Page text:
Choosing a name for a not-for-profit organization

VIII. Other related policies

Table of contents


8.1 Not-for-profit organizations

8.1.1 Non-distinctive names

Many not-for-profit corporations use highly descriptive, almost non-distinctive names. Typically, words like "Canadian" or "National" serve to give the name distinctiveness. For this reason, most not-for-profit names do not deserve a lot of protection. See 8.1.5 for amount of protection given.

8.1.2 Government connotation implied

Because of the nature of the names of not-for-profit companies, there may be a greater likelihood of name proposals which connote government sponsorship or control. Regulation 22 will be strictly enforced by the Director.

  • e.g. "Canadian Association of Postmasters" – is not acceptable

8.1.3 Chamber of Commerce

The term "Chamber of Commerce" is available for use in the name of a not-for-profit corporation with suitable objects.

The only legal elements which are permitted for not-for-profit companies are:

  • "Incorporated" or "Inc."
  • "Corporation" or "Corp."

8.1.5 Not-for-profits and confusion

Where the name of a proposed not-for-profit corporation includes a geographical distinctive term and an organizational term as well as other descriptors, e.g. "Canada Ultralight Aircraft Association" or "Canada Dance Foundation", and an existing not-for-profit corporation has the same organizational and descriptive terms with a different geographical qualification, e.g. "Calgary Ultralight Aircraft Association" and "Toronto Dance Foundation", the Director requires the consent of the existing corporation. Applicants should note that a slight modification of their proposal would probably make it available, e.g. "Canada Ultralight Aircraft Society" or "Canada Dance Funding Society".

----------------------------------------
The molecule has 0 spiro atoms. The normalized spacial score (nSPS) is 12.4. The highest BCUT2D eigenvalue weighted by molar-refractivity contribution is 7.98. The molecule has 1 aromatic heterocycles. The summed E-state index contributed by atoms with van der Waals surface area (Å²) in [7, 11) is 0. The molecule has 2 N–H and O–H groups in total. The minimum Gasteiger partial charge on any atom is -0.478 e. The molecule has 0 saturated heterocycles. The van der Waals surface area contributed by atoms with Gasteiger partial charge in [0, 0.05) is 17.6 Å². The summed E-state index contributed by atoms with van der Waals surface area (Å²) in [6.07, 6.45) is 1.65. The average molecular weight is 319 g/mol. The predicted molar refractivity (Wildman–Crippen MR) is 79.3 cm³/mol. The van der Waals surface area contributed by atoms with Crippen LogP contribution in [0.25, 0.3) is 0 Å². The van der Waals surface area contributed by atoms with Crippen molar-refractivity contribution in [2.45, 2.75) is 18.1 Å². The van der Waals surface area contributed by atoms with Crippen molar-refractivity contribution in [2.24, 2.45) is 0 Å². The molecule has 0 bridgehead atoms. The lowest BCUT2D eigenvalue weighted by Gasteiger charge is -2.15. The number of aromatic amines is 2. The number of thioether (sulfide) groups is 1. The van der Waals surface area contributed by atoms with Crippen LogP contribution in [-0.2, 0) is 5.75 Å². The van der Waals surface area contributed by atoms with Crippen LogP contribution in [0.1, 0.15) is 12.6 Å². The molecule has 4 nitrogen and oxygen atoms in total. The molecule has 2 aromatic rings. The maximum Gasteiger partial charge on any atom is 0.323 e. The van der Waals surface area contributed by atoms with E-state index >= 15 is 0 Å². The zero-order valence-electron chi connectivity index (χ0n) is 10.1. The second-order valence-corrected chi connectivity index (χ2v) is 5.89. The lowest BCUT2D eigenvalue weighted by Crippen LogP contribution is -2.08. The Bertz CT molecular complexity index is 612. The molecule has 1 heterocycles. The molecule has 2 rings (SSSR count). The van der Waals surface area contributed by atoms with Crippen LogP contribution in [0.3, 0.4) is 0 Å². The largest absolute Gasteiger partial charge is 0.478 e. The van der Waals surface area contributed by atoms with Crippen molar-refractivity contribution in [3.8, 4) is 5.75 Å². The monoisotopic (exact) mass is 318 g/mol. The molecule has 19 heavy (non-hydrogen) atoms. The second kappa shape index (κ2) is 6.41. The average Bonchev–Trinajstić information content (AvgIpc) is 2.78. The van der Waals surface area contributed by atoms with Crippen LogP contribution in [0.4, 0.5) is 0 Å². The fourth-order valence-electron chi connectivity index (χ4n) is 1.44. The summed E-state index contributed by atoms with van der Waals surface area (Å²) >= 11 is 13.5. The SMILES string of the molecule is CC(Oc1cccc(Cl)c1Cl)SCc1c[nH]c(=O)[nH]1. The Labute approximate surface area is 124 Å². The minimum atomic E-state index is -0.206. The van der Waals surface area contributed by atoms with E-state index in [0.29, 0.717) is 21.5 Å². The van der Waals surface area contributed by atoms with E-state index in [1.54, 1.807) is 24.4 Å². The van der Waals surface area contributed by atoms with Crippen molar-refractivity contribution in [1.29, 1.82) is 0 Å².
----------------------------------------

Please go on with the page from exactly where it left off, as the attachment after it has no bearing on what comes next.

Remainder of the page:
8.2 Regulation 33 (Certain names not prohibited)

Reg. 33. A corporate name is not prohibited only because it contains alphabetic or numeric characters, initials, punctuation marks or any combination of those elements.
(Canada Business Corporations Regulations, 2001)

8.3 Bilingual names

8.3.1 General rule

The English and French forms of a corporate name do not have to be literal translations. However, a corporation cannot have French and English forms of a corporate name that are so different as to appear to belong to two different corporations. Where there is concern this may be the case, the proposed name will be rejected.

8.3.2 Guidelines within the general rule:

The Director will permit English and French forms of a corporate name in the following situations:

  1. The name is made up only of generic words, literally translated. There is no separate distinctive element although the name as a whole is distinctive, e.g., "Think Retail Inc./Pensez Détail Inc."
  2. The name consists only of a distinctive element, which is partly translated. The part that is translated is descriptive and the other part is identical in both English and French, e.g., "Techni-Glass (or Techniglass) Inc./Techni-Verre (or Techniverre) Inc."
  3. The name consists of both distinctive and descriptive elements, both of which are very literally translated, e.g., "édition Entre-Nous Inc./Between-Us Publishing Inc."
  4. Generally speaking, a corporation with a corporate name whose distinctive feature is an acronym may not have an alternate version of the acronym in the other official language even if the acronym is formed by letters which reflect a translation of the descriptive words of the name.

e.g.

  • Service Informatique SI Inc.
  • CS Computer Service Inc.-(not available without proof of acquired secondary meaning in the acronyms)

The name of a not-for-profit corporation in which an acronym (relating to the descriptive words of the name) forms a part, may be available although the acronym is different in the English and French versions of the name. This will occur when the name would be available without the acronym and the acronym forms a non-substantive part of the name.

e.g.

  • Institut de Recherches Aerospatiale du Canada IRAC
  • ARIC Aerospace Research Institute of Canada

Note

For corporations operating in Quebec, provincial legislation may require a French form of the corporate name.